Poland freed itself from communism. Now it’s fighting for democracy.

First Look

Poland freed itself from communism. Now it’s fighting for democracy.

Sunday’s elections in Poland may be the most important since 1989, when the nation threw off communist rule. Those activists who once fought communism are now divided – and many are worried that Polish democracy is at stake.

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Dariusz Stola began working with Poland’s anti-communist Solidarity movement in 1983. He was just 19 but already appalled by the way the regime imposed its harsh censorship, not just on political thought but culture as well.

A member of his church choir would give him a stack of 200 opposition newspapers with uncensored texts on culture and history for distribution to locations where flowers in windows or other signs signaled that it was safe.

Now a historian specializing in the communist era, he sees strong parallels with the current populist government, particularly the way it spreads “systematic lies” and propaganda against its political opponents, using taxpayer-funded public media.

“I have déjà vu,” Mr. Stola said in an interview from his home in Warsaw. “I recognize the patterns which I remember from communist Poland.”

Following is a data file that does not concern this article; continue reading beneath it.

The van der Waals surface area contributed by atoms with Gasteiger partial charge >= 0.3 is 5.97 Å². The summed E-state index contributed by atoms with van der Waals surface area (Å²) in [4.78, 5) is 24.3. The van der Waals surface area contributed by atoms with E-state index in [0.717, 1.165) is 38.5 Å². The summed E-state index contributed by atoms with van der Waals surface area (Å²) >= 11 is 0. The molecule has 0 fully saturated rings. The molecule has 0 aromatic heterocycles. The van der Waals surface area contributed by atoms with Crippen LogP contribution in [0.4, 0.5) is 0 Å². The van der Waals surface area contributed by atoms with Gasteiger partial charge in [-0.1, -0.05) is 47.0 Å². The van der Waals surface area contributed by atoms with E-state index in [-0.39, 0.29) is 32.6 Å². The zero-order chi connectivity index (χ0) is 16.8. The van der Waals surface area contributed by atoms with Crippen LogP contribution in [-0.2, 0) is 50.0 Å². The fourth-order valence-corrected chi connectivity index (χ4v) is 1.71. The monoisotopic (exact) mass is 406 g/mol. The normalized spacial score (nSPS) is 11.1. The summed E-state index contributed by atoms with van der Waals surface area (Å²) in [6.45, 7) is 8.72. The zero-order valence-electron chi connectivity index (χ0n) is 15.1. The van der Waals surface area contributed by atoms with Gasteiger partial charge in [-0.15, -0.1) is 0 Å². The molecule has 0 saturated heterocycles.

Since the Law and Justice party came to power in 2015, it has sought to imprint its nationalistic, ultra-conservative viewpoint on the country, threatening to deprive independent organizations of funding and creating parallel institutions staffed with loyalists.

Mr. Stola has first-hand experience. As director of Warsaw’s Jewish history museum, he lost his job after he refused to go along with some of the government’s demands. He believes his resistance helped preserve the museum’s independence.

Thirty-four years after the first partly free elections in 1989, many in Eastern Europe are gripped with anxiety.

The collapse of Soviet-backed communist rule triggered euphoria and a belief that a new age of democracy was here to stay. Ex-prisoners of conscience like Lech Walesa in Poland and Vaclav Havel in the former Czechoslovakia became prime ministers and presidents.